When the worst of the stock market volatility passed, the managers started adding back to the higher-risk areas at lower prices. Within the shares section of the portfolio, they added to companies across a range of industries, but with a focus on those that had performed most poorly, such as banks and energy.


BNY Mellon is a very large, US-based firm so the managers have a lot of resources at their disposal. Until mid-2019 they were part of the Newton brand, but even though the name has now changed to that of the parent company, the way the managers run the fund remains the same.

We like that the fund managers are incentivised in a way that aligns their interests with those of long-term investors. However there have been some significant fund manager departures in recent years and we continue to monitor this situation closely.

Responsible investment is also an important part of the team's process. Each company’s environmental, social and governance issues (ESG) are considered, as they believe this can have a big influence on future returns. We're encouraged to see that the team has invested heavily in its responsible investment capabilities in recent years.


This fund has an ongoing annual charge of 0.85%, but HL clients benefit from an ongoing saving of 0.20%. This means you pay a net ongoing charge of 0.65%. This is one of the lowest fund charges within the IA Targeted Absolute Return sector. Part of the fund discount is achieved through a loyalty bonus, which could be subject to tax if held outside of an ISA or SIPP. The HL platform charge of up to 0.45% p.a. also applies.


Since Hutchins’ and Pataki’s involvement began in 2010, the fund has been slightly behind its LIBOR +4% benchmark*, although it's significantly ahead of peers in the IA Targeted Absolute Return sector. Much of the underperformance occurred in 2017 as the managers admited they were too cautious. Returns improved from the end of 2018, when the trio officially became co-managers, having added more equities, high-yield bonds and emerging market bonds to the portfolio.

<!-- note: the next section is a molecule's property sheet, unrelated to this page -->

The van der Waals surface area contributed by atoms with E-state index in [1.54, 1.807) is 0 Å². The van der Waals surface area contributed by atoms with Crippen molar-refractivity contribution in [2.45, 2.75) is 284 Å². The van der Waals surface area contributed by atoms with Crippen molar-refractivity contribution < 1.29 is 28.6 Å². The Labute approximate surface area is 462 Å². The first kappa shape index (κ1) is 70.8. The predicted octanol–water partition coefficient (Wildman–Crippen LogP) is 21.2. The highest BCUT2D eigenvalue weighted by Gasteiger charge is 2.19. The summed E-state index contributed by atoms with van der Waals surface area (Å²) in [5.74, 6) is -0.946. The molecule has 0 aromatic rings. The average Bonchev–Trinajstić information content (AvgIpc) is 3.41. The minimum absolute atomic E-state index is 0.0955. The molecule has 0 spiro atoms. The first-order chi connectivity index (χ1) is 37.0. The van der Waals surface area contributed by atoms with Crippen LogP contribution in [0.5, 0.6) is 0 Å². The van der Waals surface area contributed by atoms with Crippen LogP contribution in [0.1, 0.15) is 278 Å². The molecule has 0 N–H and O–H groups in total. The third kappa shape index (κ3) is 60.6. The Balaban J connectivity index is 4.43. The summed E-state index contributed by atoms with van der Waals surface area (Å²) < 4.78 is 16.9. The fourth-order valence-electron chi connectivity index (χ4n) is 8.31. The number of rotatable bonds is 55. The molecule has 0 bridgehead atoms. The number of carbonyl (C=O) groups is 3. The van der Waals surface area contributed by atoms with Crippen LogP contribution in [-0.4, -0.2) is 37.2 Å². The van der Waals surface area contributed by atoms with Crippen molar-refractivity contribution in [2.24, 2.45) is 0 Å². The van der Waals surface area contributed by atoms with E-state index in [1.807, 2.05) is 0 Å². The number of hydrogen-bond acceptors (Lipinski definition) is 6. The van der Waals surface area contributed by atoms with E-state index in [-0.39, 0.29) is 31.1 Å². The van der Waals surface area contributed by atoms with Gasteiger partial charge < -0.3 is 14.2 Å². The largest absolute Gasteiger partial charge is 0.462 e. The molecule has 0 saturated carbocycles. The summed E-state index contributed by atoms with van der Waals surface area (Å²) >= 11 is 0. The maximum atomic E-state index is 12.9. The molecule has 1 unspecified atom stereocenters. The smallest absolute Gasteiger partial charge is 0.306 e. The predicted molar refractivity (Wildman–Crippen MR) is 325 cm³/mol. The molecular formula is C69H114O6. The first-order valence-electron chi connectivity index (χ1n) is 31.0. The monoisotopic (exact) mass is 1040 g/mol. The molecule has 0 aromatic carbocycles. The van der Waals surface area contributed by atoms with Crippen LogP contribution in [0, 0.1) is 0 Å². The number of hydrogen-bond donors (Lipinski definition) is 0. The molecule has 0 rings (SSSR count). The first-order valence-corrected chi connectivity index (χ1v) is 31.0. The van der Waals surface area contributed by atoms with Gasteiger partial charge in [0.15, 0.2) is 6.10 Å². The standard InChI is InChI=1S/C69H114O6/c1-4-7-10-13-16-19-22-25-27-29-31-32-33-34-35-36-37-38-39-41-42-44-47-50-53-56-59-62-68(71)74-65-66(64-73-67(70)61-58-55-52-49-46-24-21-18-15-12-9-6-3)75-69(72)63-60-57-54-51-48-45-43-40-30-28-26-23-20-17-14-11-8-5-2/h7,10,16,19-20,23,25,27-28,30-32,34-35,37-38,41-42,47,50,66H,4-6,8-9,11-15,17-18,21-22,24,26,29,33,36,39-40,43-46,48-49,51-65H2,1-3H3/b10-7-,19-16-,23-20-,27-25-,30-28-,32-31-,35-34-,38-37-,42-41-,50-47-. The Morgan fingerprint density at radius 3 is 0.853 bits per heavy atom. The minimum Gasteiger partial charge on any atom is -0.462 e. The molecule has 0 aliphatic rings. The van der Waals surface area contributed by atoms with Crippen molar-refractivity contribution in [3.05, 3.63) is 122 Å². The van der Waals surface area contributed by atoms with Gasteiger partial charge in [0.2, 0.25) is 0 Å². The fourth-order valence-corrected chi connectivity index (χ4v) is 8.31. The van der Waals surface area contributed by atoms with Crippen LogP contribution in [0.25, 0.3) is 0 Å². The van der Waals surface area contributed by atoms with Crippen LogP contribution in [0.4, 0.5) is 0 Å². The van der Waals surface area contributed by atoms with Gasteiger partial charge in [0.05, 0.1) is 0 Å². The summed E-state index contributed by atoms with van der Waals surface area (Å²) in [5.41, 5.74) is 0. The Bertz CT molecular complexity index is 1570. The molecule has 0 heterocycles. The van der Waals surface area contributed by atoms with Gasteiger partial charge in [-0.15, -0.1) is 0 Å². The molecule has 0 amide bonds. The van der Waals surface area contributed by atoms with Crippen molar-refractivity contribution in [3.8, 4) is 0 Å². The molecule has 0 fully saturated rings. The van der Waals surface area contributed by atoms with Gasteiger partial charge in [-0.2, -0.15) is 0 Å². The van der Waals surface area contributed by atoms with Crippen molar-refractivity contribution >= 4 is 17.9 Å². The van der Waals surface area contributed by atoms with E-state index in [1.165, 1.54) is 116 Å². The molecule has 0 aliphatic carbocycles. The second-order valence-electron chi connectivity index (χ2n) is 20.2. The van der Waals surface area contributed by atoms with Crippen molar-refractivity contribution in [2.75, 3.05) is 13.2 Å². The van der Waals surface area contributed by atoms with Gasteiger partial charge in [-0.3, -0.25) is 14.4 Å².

The fund's beaten its benchmark so far in 2020, although it didn’t shelter investors' money as well as we would have expected during the market volatility seen earlier in the year. This was partly because the team's investments in gold didn’t hold up as well as anticipated. Many investors experienced difficulties selling some of their investments, so they sold their most liquid (easy to sell) assets, including gold, to raise cash. This had a negative impact on the price of the yellow metal initially, although it's recovered well since then.

This is a very short period of time over which to judge returns though and past performance is not a guide to the future. Over the longer term we think the fund has the potential to shelter investors' money if markets go through prolonged tumbles but lag rising markets, although there are no guarantees.

Annual percentage growth
Nov 15 -
Nov 16
Nov 16 -
Nov 17
Nov 17 -
Nov 18
Nov 18 -
Nov 19
Nov 19 -
Nov 20
BNY Mellon Real Return 3.9% 2.9% -0.7% 11.2% 6.1%
LIBOR +4% 4.4% 4.3% 4.6% 4.7% 4.3%
IA Targeted Absolute Return 0.3% 4.3% -2.3% 3.1% 2.6%

Past performance is not a guide to the future. Source: *Lipper IM to 30/11/2020.

Find out more about BNY Mellon Real Return fund including charges

Key investor information

Important information - Please remember the value of investments, and any income from them, can fall as well as rise so you could get back less than you invest. This article is provided to help you make your own investment decisions, it is not advice. If you are unsure of the suitability of an investment for your circumstances please seek advice. No news or research item is a personal recommendation to deal.